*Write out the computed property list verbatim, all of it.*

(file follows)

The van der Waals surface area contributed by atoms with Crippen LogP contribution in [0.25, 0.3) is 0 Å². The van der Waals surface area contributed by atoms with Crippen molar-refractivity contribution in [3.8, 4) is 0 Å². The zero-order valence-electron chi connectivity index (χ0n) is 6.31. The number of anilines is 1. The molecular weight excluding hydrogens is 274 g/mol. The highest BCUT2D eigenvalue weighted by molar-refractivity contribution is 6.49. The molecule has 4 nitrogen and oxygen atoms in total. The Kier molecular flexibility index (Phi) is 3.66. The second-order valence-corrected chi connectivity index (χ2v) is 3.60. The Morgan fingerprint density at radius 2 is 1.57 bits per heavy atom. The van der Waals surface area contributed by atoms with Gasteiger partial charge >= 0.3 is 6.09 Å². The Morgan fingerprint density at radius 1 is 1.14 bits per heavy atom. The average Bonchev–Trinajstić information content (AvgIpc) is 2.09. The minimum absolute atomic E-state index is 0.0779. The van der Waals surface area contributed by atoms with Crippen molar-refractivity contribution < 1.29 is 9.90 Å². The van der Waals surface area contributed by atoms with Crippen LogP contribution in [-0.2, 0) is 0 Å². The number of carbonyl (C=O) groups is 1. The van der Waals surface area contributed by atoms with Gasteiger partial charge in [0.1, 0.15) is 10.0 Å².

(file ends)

The van der Waals surface area contributed by atoms with Crippen LogP contribution in [0.25, 0.3) is 0 Å². The van der Waals surface area contributed by atoms with Crippen molar-refractivity contribution in [3.8, 4) is 0 Å². The zero-order valence-electron chi connectivity index (χ0n) is 6.31. The number of anilines is 1. The molecular weight excluding hydrogens is 274 g/mol. The highest BCUT2D eigenvalue weighted by molar-refractivity contribution is 6.49. The molecule has 4 nitrogen and oxygen atoms in total. The Kier molecular flexibility index (Phi) is 3.66. The second-order valence-corrected chi connectivity index (χ2v) is 3.60. The Morgan fingerprint density at radius 2 is 1.57 bits per heavy atom. The van der Waals surface area contributed by atoms with Gasteiger partial charge >= 0.3 is 6.09 Å². The Morgan fingerprint density at radius 1 is 1.14 bits per heavy atom. The average Bonchev–Trinajstić information content (AvgIpc) is 2.09. The minimum absolute atomic E-state index is 0.0779. The van der Waals surface area contributed by atoms with Crippen molar-refractivity contribution < 1.29 is 9.90 Å². The van der Waals surface area contributed by atoms with Crippen LogP contribution in [-0.2, 0) is 0 Å². The number of carbonyl (C=O) groups is 1. The van der Waals surface area contributed by atoms with Gasteiger partial charge in [0.1, 0.15) is 10.0 Å².